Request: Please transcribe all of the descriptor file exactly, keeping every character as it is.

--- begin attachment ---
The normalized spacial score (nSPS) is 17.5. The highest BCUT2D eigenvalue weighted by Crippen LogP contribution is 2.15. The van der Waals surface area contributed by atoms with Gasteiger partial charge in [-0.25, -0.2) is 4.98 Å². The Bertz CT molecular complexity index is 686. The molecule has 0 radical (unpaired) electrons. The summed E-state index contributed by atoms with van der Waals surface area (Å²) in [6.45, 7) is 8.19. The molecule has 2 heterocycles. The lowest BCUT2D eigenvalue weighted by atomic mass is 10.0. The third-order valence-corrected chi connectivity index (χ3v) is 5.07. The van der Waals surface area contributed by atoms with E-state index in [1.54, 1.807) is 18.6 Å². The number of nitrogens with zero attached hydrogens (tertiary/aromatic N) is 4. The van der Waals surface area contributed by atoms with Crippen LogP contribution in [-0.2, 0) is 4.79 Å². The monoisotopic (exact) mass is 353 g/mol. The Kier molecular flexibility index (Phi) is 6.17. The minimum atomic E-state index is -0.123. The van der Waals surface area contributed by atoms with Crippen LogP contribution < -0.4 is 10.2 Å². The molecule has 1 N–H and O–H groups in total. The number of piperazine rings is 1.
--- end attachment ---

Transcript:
The normalized spacial score (nSPS) is 17.5. The highest BCUT2D eigenvalue weighted by Crippen LogP contribution is 2.15. The van der Waals surface area contributed by atoms with Gasteiger partial charge in [-0.25, -0.2) is 4.98 Å². The Bertz CT molecular complexity index is 686. The molecule has 0 radical (unpaired) electrons. The summed E-state index contributed by atoms with van der Waals surface area (Å²) in [6.45, 7) is 8.19. The molecule has 2 heterocycles. The lowest BCUT2D eigenvalue weighted by atomic mass is 10.0. The third-order valence-corrected chi connectivity index (χ3v) is 5.07. The van der Waals surface area contributed by atoms with E-state index in [1.54, 1.807) is 18.6 Å². The number of nitrogens with zero attached hydrogens (tertiary/aromatic N) is 4. The van der Waals surface area contributed by atoms with Crippen LogP contribution in [-0.2, 0) is 4.79 Å². The monoisotopic (exact) mass is 353 g/mol. The Kier molecular flexibility index (Phi) is 6.17. The minimum atomic E-state index is -0.123. The van der Waals surface area contributed by atoms with Crippen LogP contribution < -0.4 is 10.2 Å². The molecule has 1 N–H and O–H groups in total. The number of piperazine rings is 1.